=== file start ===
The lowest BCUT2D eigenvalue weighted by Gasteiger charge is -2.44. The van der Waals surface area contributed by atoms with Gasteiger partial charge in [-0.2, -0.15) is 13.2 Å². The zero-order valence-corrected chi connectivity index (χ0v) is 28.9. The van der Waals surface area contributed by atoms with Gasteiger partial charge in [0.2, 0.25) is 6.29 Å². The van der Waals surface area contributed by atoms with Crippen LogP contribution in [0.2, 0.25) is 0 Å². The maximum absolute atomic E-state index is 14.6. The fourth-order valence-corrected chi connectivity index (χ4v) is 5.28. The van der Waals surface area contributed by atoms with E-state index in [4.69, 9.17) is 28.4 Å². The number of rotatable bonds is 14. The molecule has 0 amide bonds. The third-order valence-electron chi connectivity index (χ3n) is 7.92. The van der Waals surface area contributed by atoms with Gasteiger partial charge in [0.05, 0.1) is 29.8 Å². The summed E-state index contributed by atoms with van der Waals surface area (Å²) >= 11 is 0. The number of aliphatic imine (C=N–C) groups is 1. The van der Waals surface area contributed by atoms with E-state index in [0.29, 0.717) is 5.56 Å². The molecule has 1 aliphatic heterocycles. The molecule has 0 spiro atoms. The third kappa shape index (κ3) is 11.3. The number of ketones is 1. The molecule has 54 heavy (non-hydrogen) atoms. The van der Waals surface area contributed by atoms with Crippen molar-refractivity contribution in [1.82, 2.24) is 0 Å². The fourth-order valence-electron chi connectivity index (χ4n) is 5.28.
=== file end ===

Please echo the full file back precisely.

The lowest BCUT2D eigenvalue weighted by Gasteiger charge is -2.44. The van der Waals surface area contributed by atoms with Gasteiger partial charge in [-0.2, -0.15) is 13.2 Å². The zero-order valence-corrected chi connectivity index (χ0v) is 28.9. The van der Waals surface area contributed by atoms with Gasteiger partial charge in [0.2, 0.25) is 6.29 Å². The van der Waals surface area contributed by atoms with Crippen LogP contribution in [0.2, 0.25) is 0 Å². The maximum absolute atomic E-state index is 14.6. The fourth-order valence-corrected chi connectivity index (χ4v) is 5.28. The van der Waals surface area contributed by atoms with E-state index in [4.69, 9.17) is 28.4 Å². The number of rotatable bonds is 14. The molecule has 0 amide bonds. The third-order valence-electron chi connectivity index (χ3n) is 7.92. The van der Waals surface area contributed by atoms with Gasteiger partial charge in [0.05, 0.1) is 29.8 Å². The summed E-state index contributed by atoms with van der Waals surface area (Å²) >= 11 is 0. The number of aliphatic imine (C=N–C) groups is 1. The van der Waals surface area contributed by atoms with E-state index in [0.29, 0.717) is 5.56 Å². The molecule has 1 aliphatic heterocycles. The molecule has 0 spiro atoms. The third kappa shape index (κ3) is 11.3. The number of ketones is 1. The molecule has 54 heavy (non-hydrogen) atoms. The van der Waals surface area contributed by atoms with Crippen molar-refractivity contribution in [1.82, 2.24) is 0 Å². The fourth-order valence-electron chi connectivity index (χ4n) is 5.28.